Three-term Sen. Jon Kyl announced Thursday he is retiring from Congress at the end of his term next year.
The Arizona lawmaker, the No. 2 Republican in the Senate, is the fifth senator scheduled for re-election next year to announce a departure from Congress when the 113th convenes in 2013.
"This is the time to end my public service, in January 2013, and therefore, I will not seek reelection to the U.S. Senate," said Kyl, who was speaking from Phoenix with his wife by his side.
He added it has been a "tremendous honor" to represent the people of Arizona, but "there comes a time when you have to consider other things."
Kyl said he's not going anywhere for the next 22 months, and will spend the remaining time in office focused on his job, and not a campaign, however, he would spend some of his time helping his allies and new Republicans get elected.
Saying that he wouldn't turn down an offer to run as a vice presidential candidate if a Republican presidential candidate thought he could be of service to the country, though he considered it a long shot, the senator nonetheless said it would be inappropriate to consider other job offers while still a member of Congress.
"That is the only office I would consider," he said later of the vice presidency, noting that he wouldn't want to be a Supreme Court justice. "I would not be a Cabinet secretary taking orders from some young (employee) in the White House."
Kyl, 68, served four terms in the House before winning a Senate seat. In 2006, he was named one of the 10 best senators by Time Magazine.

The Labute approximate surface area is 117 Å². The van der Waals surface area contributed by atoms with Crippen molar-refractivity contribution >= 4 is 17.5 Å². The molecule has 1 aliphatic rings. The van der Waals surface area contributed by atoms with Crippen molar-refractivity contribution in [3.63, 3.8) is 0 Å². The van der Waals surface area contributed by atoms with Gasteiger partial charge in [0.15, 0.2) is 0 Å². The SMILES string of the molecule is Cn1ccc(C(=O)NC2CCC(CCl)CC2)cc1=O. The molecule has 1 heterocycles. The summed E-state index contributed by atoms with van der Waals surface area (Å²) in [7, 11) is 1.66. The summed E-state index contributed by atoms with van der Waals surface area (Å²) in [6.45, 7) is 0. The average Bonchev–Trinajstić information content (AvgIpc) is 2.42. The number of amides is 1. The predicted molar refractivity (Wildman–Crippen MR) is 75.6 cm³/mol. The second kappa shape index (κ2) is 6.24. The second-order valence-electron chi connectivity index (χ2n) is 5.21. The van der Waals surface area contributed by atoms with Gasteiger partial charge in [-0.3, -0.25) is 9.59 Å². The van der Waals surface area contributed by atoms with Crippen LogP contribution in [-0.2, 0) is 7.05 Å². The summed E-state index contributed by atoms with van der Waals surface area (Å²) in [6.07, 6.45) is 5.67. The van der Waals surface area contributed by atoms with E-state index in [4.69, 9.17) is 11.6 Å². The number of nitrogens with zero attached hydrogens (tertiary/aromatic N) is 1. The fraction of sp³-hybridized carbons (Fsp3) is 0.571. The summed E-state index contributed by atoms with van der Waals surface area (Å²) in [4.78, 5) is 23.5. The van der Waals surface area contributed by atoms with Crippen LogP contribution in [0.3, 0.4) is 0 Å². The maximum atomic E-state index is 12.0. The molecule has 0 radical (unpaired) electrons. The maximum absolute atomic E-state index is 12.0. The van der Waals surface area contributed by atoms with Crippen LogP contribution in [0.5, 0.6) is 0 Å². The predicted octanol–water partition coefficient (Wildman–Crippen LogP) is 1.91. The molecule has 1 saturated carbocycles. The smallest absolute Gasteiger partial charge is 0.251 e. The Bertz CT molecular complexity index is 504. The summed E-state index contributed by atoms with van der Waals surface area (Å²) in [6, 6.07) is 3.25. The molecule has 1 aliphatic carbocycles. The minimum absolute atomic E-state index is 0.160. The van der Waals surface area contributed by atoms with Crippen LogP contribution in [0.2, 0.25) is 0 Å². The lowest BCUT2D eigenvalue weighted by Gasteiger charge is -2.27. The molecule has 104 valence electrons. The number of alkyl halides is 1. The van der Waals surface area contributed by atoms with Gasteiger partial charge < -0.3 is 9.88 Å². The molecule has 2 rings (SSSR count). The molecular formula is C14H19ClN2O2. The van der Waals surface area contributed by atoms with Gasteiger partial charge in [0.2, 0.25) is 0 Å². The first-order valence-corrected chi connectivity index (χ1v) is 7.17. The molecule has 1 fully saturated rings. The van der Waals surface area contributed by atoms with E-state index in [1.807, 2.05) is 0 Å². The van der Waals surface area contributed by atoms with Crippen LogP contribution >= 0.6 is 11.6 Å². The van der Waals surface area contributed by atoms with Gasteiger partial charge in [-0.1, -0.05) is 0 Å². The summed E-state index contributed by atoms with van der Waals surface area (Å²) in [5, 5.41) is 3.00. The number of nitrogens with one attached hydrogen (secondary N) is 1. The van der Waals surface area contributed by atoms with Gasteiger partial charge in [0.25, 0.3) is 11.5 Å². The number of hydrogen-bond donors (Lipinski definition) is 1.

"He's leaving now at the top of his game, he has money in the bank, and he’s one of the few long-term incumbents who doesn’t face a Tea Party challenge," a senior Senate GOP aide with knowledge of Kyl’s decision said.
South Carolina Republican Sen. Lindsey Graham called the senator "one of the most dependable and solid leaders I have ever known."
"His decision to retire will be a great blow to the Republican Conference and Senate as a whole. Jon is one of the smartest members of the Senate and knows how to get things done. What he brings to the table will be very difficult to replace," Graham said.
Kyl has never lost an election, and would not have been expected to lose a vote for a fourth term. He will be 70 years old when he leaves. He joins Sens. Kay Bailey Hutchison, R-Texas, Jim Webb, D-Va., Joe Lieberman, D-Conn., and Kent Conrad, D-N.D., in the club of lawmakers who will find themselves less constrained in decision-making as a result of coming departure.
Replacing the senator, who is a major force in finance and defense policy, could prove to be an interesting fight.
Several officials, both GOP and Democratic, speculated Thursday that should Kyl resign, Rep. Gabby Giffords, rapidly recovering from a recent shot to the head at a constituent meeting, could be a contender. Other names mentioned are Homeland Security Secretary Janet Napolitano, who is also a former Democratic governor of Arizona; and Republican Rep. Jeff Flake, a rising conservative star and budget hawk.
Kyl said he hopes whoever runs to replace him would have the same conservative values as him and would "want to really fight for freedom for the American people from an oppressive government, which I say is a continuing challenge. I would hope that they believe strongly in national security issues, and could perhaps take up some of the issues I have led in national security, that they would work very, very hard, and always bear in mind that they work for the people of Arizona ... and finally that they would put everything in perspective, apply common sense, be honest and ethical, put their families and faith first and then their constituents here in Arizona."
Responding to the news, the Democratic Senatorial Campaign Committee said Arizona is now a "prime pick-up opportunity for Senate Democrats this cycle."
"Republicans now likely face a primary in Arizona, similar to impending free-for-alls in nearly every other state. Time after time, Republicans nominated unelectable candidates – and they look willing to do so again this cycle," said DSCC Communications Director Eric Schultz.